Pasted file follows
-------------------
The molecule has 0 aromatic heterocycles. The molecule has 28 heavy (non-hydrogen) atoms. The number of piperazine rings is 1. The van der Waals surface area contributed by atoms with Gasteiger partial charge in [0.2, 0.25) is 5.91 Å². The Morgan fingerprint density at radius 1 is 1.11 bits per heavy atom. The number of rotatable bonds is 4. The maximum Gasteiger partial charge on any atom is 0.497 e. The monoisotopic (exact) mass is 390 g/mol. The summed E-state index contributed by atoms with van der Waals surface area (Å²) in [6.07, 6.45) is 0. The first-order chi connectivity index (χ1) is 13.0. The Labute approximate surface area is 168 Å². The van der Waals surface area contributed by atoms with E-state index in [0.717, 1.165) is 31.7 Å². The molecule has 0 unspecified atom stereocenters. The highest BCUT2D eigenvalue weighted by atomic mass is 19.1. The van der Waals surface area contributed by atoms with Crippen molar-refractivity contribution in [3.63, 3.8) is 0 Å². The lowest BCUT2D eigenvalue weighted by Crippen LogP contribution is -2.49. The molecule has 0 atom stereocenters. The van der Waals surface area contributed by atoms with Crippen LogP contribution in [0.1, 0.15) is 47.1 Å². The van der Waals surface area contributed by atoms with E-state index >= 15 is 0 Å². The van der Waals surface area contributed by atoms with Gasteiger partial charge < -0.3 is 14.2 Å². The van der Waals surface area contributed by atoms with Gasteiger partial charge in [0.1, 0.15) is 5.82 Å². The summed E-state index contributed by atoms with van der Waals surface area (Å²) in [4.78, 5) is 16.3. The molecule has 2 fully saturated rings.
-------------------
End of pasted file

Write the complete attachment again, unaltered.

The molecule has 0 aromatic heterocycles. The molecule has 28 heavy (non-hydrogen) atoms. The number of piperazine rings is 1. The van der Waals surface area contributed by atoms with Gasteiger partial charge in [0.2, 0.25) is 5.91 Å². The Morgan fingerprint density at radius 1 is 1.11 bits per heavy atom. The number of rotatable bonds is 4. The maximum Gasteiger partial charge on any atom is 0.497 e. The monoisotopic (exact) mass is 390 g/mol. The summed E-state index contributed by atoms with van der Waals surface area (Å²) in [6.07, 6.45) is 0. The first-order chi connectivity index (χ1) is 13.0. The Labute approximate surface area is 168 Å². The van der Waals surface area contributed by atoms with E-state index in [0.717, 1.165) is 31.7 Å². The molecule has 0 unspecified atom stereocenters. The highest BCUT2D eigenvalue weighted by atomic mass is 19.1. The van der Waals surface area contributed by atoms with Crippen molar-refractivity contribution in [3.63, 3.8) is 0 Å². The lowest BCUT2D eigenvalue weighted by Crippen LogP contribution is -2.49. The molecule has 0 atom stereocenters. The van der Waals surface area contributed by atoms with Crippen LogP contribution in [0.1, 0.15) is 47.1 Å². The van der Waals surface area contributed by atoms with E-state index >= 15 is 0 Å². The van der Waals surface area contributed by atoms with Gasteiger partial charge < -0.3 is 14.2 Å². The van der Waals surface area contributed by atoms with Gasteiger partial charge in [0.1, 0.15) is 5.82 Å². The summed E-state index contributed by atoms with van der Waals surface area (Å²) in [4.78, 5) is 16.3. The molecule has 2 fully saturated rings.